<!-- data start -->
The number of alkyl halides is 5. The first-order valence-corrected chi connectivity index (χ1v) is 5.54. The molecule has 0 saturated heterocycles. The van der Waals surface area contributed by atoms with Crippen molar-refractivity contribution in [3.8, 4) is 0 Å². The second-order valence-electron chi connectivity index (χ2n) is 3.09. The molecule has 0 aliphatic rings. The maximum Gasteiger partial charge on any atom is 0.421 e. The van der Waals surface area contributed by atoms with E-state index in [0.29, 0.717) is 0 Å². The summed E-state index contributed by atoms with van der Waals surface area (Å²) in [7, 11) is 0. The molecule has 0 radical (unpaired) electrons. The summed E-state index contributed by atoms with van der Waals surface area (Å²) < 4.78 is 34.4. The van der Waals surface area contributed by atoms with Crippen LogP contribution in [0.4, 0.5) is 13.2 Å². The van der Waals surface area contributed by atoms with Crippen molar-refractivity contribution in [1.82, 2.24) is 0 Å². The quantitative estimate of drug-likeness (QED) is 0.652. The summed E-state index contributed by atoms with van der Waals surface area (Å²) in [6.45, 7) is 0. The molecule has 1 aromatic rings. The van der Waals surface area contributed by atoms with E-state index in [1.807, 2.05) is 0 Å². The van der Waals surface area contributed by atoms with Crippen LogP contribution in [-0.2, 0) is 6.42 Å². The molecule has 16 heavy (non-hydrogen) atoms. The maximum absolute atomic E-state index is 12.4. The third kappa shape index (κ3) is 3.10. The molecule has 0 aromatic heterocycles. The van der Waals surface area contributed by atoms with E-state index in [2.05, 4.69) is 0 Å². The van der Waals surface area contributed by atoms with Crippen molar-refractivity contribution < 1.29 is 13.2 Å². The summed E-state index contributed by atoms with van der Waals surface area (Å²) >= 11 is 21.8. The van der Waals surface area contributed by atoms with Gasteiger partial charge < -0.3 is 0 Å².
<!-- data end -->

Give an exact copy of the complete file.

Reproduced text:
The number of alkyl halides is 5. The first-order valence-corrected chi connectivity index (χ1v) is 5.54. The molecule has 0 saturated heterocycles. The van der Waals surface area contributed by atoms with Crippen molar-refractivity contribution in [3.8, 4) is 0 Å². The second-order valence-electron chi connectivity index (χ2n) is 3.09. The molecule has 0 aliphatic rings. The maximum Gasteiger partial charge on any atom is 0.421 e. The van der Waals surface area contributed by atoms with E-state index in [0.29, 0.717) is 0 Å². The summed E-state index contributed by atoms with van der Waals surface area (Å²) in [7, 11) is 0. The molecule has 0 radical (unpaired) electrons. The summed E-state index contributed by atoms with van der Waals surface area (Å²) < 4.78 is 34.4. The van der Waals surface area contributed by atoms with Crippen LogP contribution in [0.4, 0.5) is 13.2 Å². The van der Waals surface area contributed by atoms with Crippen molar-refractivity contribution in [1.82, 2.24) is 0 Å². The quantitative estimate of drug-likeness (QED) is 0.652. The summed E-state index contributed by atoms with van der Waals surface area (Å²) in [6.45, 7) is 0. The molecule has 1 aromatic rings. The van der Waals surface area contributed by atoms with E-state index in [1.807, 2.05) is 0 Å². The van der Waals surface area contributed by atoms with Crippen LogP contribution in [-0.2, 0) is 6.42 Å². The molecule has 16 heavy (non-hydrogen) atoms. The maximum absolute atomic E-state index is 12.4. The third kappa shape index (κ3) is 3.10. The molecule has 0 aromatic heterocycles. The van der Waals surface area contributed by atoms with E-state index in [2.05, 4.69) is 0 Å². The van der Waals surface area contributed by atoms with Crippen molar-refractivity contribution < 1.29 is 13.2 Å². The summed E-state index contributed by atoms with van der Waals surface area (Å²) >= 11 is 21.8. The van der Waals surface area contributed by atoms with Gasteiger partial charge < -0.3 is 0 Å².